The 3 Preconditions for an Entrepreneurial Society26 August, 2016 / Articles
In 1985 Peter Drucker argued for a shift toward an entrepreneurial society, one where “executives in all institutions… make innovation and entrepreneurship a normal, ongoing everyday activity.” This intentionally broad view requires a fundamental change in mindset. Drucker was pushing us to think and act less like employees taking orders and more like free agents, alert and responsive to opportunities whether we work in a startup or in a large corporation.
Thirty years on, how far have we progressed toward Drucker’s entrepreneurial society? Many large companies are experimenting with ways to tap into their employees’ creative ideas. There has been a boom in startups, the number of freelancers is growing rapidly, and technology-enabled platforms such as Upwork and Amazon’s MTurk are helping people find work that suits their skills and schedules. And yet I would say the entrepreneurial glass is still half-empty, judging by the anaemic levels of engagement in work that we see today.
For the entrepreneurial society to properly take hold, we need three things as individuals: means, motive, and opportunity.
Consider our means first. Charles Handy once pointed out that Karl Marx was right all along. Marx’s goal was for workers to take ownership of the means of production, by which he meant factories and machinery. But in the post-industrial world, most of us are knowledge workers at least in part — the means of production is our brainpower, which we retain ownership of no matter what our job is.
Many of us also need access to technology and funding, and this is one area where the changes of the last 30 years have been profound. Internet technology has essentially democratized entrepreneurialism. To be a freelance worker today, you need an internet connection and a service to sell, whether it is coding, copywriting, or cartoon drawing. To be a taxi driver, you need a car and a GPS. To be a hotelier, you need a spare room. And if you need access to money, crowdfunding platforms and microfinance options make that easier than ever.
In the developed world, at least, the means of the entrepreneurial society are in place — and the developing world is catching up fast.
What about motive? Maslow’s famous hierarchy of needs reminds us that what drives us depends on our lot in life. The industrial era created salaried work as we know it, and for most people it took care of the lower levels of the hierarchy: shelter, security, and social interaction. Now that these things are taken for granted, many of us are reaching for the higher levels — that is, the desire to do meaningful work, develop expertise, and have freedom to make our own choices. When I ask my MBA students who belong to Generation Y what they really want to do, most of them express a yearning to be their own boss. They live in a comfortable world, and it gives them license for self-expression.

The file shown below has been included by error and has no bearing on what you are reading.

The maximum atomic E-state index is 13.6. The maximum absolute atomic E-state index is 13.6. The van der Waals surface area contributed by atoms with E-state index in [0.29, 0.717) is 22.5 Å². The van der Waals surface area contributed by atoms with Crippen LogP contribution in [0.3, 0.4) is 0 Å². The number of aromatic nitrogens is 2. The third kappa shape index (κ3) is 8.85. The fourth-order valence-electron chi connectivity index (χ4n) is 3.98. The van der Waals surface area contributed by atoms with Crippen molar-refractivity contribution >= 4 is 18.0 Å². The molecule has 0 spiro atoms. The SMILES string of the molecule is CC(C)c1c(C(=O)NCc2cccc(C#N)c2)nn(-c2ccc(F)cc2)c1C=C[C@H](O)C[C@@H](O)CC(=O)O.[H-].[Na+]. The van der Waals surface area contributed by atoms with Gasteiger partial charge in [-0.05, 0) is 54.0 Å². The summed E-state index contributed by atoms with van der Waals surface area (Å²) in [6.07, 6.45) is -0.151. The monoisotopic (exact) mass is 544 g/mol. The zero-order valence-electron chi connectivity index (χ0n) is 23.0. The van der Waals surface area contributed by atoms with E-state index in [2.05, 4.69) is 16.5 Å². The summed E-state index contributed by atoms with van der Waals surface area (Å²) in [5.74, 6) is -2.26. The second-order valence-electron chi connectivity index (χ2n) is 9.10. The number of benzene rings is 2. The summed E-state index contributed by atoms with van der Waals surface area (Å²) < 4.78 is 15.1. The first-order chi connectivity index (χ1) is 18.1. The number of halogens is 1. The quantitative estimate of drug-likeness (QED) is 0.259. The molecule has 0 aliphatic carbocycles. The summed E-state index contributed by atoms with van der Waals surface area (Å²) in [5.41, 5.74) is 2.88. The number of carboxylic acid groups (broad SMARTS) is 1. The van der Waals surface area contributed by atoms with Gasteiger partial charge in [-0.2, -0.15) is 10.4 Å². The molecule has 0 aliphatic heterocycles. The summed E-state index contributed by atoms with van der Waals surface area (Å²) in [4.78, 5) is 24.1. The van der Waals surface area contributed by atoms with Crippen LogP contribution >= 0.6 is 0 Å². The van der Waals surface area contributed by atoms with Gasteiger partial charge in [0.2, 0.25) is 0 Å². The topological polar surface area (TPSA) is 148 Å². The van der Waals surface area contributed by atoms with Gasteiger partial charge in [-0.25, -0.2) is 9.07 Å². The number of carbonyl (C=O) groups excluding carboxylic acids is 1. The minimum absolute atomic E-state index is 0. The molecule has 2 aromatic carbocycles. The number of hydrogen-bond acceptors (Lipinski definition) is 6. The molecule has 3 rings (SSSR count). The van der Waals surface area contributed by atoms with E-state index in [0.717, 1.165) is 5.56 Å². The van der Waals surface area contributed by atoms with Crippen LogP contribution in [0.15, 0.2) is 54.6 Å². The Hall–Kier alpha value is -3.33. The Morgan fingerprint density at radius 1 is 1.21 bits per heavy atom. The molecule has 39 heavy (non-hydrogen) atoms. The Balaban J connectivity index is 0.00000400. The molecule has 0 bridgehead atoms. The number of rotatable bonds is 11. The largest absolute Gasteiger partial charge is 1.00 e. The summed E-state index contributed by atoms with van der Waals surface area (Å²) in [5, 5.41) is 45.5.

If means and motive are improving fast, what about opportunity? Here the story is mixed. In prior decades latent entrepreneurs had to overcome a lot of barriers — the red tape around setting up their own business, the difficulty of getting unsecured loans, the social pressures to climb a corporate ladder rather than work for themselves. But the opportunity for entrepreneurship in today’s business world is enormous. New technologies and economic and social changes have opened up vast new opportunity areas. The social acceptance of entrepreneurship has also improved, thanks to shows such as Dragons’ Den and Shark Tank and role models including Richard Branson, Elon Musk, and Mark Zuckerburg.
But despite all these improvements, much remains to be done before the entrepreneurial society truly arrives. Here are some of the obstacles:
Employment law says you are either an employee or a freelancer. But this is an outdated distinction, and it is creating all sorts of problems for companies like Uber and Airbnb, whose drivers and hosts are a bit of both. Some observers have argued that we need a hybrid “third way,” designed for today’s gig economy.
Intellectual property rules were created on the assumption that ownership matters, but today we are more interested in access — to streamed music, to the use of a car, to information that we can use. Some progress has been made here, such as the general public license used in open-source software, but more needs to be done.
On the topic of governance, the original limited liability company was a clever invention, a mechanism to facilitate commercial risk taking by limiting the downside for owners. But today such companies seem to be stifling entrepreneurship; they have become short-term-oriented and unduly conservative. Various alternatives to the limited liability company have been invented over the years (for example, S and B corporations), and further creativity would be welcome to help latent entrepreneurs rather than frustrate them.
In education the school curriculum focuses on traditional subjects taught in traditional ways, and it pushes students into narrow specialties. Many entrepreneurs claim they succeed despite, not because of, their schooling. Maybe it’s time to put a bit more emphasis on creativity and commercial savoir faire in our education system.
There is a common theme here. While technology, commercial acumen, and social norms have evolved dramatically over the last 50 years, the institutions that govern capitalism are still stuck in the late 19th century. We are using industrial-age rules to oversee information-age business practices, and that is what is holding us back. I have written elsewhere about the need for management innovation in large firms to make work more engaging and fulfilling. An equally pressing need is for institutional innovation at a societal level so that today’s would-be entrepreneurs have the means, the motive, and the opportunity to succeed.